Scientific Search Engines Are Getting More Powerful | WIRED


21 bookmarks. First posted by LaptopHeaven 11 weeks ago.


Excellent, historically-aware explainer. DOES NOT explain the Big Deal, however.
658  openaccess  samizdat  bigdeal  bibliometrics 
9 weeks ago by dsalo
“I grew up in India, and most of the time you didn’t even know if something existed. If you knew it existed, you could try to get it,” Acharya says. “‘How do I get access?’ is a second problem. If I don’t know about it, I won’t even try.”

THE SCIENTIFIC LANDSCAPE is shifting. "If you took a group of academics right now and asked them to create a new system of publishing, nobody would suggest what we're currently doing," says David Barner, a psychologist at UC San Diego and open science advocate. But change, Barner says, is hard. The people who'd make those changes are already overworked, already volunteering their time.
open  science20  wired 
9 weeks ago by edsonm
How scientific search engines like Google Scholar, Microsoft Academic, and Semantic Scholar are helping to bring more research papers out from behind paywalls
11 weeks ago by joeo10
Die unerwarteten Nebenwirkungen von Google Scholar und Co.
from twitter
11 weeks ago by grzbielok
research, paywalls, widening access
open_science  peer_production  Google_Scholar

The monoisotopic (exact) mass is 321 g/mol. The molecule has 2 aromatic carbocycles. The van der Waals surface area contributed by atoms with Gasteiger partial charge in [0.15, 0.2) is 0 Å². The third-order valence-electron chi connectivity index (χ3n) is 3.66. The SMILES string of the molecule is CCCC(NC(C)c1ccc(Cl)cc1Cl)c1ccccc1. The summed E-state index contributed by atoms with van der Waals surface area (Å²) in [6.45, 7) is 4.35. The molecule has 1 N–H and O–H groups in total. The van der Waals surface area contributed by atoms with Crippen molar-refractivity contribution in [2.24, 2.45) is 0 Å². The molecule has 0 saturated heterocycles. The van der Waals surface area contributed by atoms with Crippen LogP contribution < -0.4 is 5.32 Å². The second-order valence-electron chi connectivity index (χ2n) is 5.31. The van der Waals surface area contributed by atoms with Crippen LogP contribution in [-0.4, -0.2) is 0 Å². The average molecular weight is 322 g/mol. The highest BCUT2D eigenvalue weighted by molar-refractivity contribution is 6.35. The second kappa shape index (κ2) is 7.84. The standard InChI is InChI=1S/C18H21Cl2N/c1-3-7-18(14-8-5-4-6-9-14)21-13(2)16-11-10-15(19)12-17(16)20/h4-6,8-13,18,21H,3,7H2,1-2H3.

11 weeks ago by ptietjen
Interesting overview
from twitter_favs
11 weeks ago by verwinv
Anurag Acharya’s problem was that the Google search bar is very smart, but also kind of dumb. As a Googler working on search 13 years ago, Acharya wanted to make search results encompass scholarly journal articles. via Pocket
IFTTT  Pocket 
11 weeks ago by Werderbach
Scientific Search Engines Are Getting More Powerful via Instapaper http://ift.tt/2nqb8va
IFTTT  Instapaper 
11 weeks ago by stephenfrancoeur
But most science is still paywalled. More than three quarters of published journal articles—114 million on the World Wide Web alone, by one (lowball) estimate—are only available if you are affiliated with an institution that can afford pricey subscriptions or you can swing $40-per-article fees.
openaccess  academia 
11 weeks ago by craniac
Anurag Acharya’s problem was that the Google search bar is very smart, but also kind of dumb. As a Googler working on search 13 years ago, Acharya wanted to make search results encompass scholarly journal articles. via Pocket
Pocket 
11 weeks ago by LaptopHeaven